If a complaint is raised, even if informally, the government contractors should immediately investigate the matter. Government contractors should have a process in place to handle such investigations. But, recent court opinions have questioned the ability of companies—especially government contractors—to retain a privilege by conducting an investigation with non-lawyers, even when the investigation is at the direction of the government contractor’s legal department. Therefore, government contractors should seriously evaluate the delegating of any investigation to internal employees or external non-lawyer consultants. Retaining knowledgeable outside counsel is often the more prudent decision. The stakes are just too high.
Once the investigation is timely completed, the government contractor will need to decide whether to voluntarily disclose the allegation—regardless of whether the allegation actually has merit. The failure to voluntarily disclose eliminates any potential mitigation. In addition, by voluntarily reporting first, the government contractor is able to set the stage for the government investigation, reference the potential claimant, explain what steps the government contractor took to investigate the allegation, the investigation results and any internal mitigation that was taken to address the allegation. On the other hand, the government may never have discovered the alleged violation and the government contractor would not have suffered the sometimes unbearable scrutiny of a government investigation. The decision to voluntarily disclose should not be taken lightly, and you may want to involve outside counsel in evaluating this decision.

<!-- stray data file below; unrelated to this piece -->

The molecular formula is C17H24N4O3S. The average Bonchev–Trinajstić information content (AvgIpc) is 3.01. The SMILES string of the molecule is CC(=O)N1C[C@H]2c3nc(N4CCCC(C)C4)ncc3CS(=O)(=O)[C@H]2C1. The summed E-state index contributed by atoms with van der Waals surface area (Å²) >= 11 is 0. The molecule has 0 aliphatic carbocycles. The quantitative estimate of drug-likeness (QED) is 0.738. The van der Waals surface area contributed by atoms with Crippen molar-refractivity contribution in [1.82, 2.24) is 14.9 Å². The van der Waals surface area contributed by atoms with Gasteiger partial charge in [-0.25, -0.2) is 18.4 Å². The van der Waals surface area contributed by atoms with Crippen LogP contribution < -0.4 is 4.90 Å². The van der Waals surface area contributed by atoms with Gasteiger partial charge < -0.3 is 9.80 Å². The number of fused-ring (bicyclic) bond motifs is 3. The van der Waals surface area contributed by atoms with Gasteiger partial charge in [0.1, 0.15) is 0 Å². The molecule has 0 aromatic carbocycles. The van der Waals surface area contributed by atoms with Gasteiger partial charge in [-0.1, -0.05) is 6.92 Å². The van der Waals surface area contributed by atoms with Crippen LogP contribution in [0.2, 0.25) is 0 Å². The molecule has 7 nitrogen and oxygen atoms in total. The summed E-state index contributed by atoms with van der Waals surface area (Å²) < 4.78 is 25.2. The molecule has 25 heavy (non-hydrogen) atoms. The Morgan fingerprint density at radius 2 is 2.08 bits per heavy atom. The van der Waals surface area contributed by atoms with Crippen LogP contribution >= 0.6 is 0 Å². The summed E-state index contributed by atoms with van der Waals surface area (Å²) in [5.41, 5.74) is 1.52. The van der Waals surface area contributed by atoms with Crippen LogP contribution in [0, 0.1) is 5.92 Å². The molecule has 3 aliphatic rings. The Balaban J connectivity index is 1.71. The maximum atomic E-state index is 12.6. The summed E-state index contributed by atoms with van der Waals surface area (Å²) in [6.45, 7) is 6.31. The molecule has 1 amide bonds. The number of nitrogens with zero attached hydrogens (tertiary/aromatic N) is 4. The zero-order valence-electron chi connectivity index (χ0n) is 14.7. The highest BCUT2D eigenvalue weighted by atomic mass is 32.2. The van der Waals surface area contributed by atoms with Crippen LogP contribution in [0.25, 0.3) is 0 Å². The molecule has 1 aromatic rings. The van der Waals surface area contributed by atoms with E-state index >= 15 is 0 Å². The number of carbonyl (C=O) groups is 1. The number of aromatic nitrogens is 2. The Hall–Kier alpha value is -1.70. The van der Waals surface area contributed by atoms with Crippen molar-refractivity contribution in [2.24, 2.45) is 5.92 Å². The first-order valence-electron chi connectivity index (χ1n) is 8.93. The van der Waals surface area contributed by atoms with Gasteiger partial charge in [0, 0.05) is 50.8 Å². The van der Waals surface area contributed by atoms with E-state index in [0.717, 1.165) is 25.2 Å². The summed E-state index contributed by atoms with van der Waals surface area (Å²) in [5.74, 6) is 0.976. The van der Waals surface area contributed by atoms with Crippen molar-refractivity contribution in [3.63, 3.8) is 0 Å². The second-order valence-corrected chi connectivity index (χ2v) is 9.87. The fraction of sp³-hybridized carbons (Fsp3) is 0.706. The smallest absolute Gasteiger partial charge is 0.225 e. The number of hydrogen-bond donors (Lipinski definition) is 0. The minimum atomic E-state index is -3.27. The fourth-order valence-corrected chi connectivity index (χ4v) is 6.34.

If the government contractor decides to voluntarily disclose, the written disclosure must be complete and adequate. If more time is needed, then this should be requested to allow a supplementation of the initial disclosure. Many governmental agencies have specific regulations or guidelines about how a government contractor should voluntarily disclose. A “data dump” of allegations, speculation, innuendo or gossip is inappropriate. Rather, a well-defined description of the facts should be available from the investigation, which is preferably done by attorneys to maintain necessary privileges. In addition, the information discussed above concerning adequately setting the stage for an investigation must be considered for inclusion. Finally, if the government requests that a form be used or included in the disclosure, the government contractor should comply with the request and then forward the voluntary disclosure to the required and appropriate government representatives. This may include the contracting officer, Office of Inspector General, or other point of contact.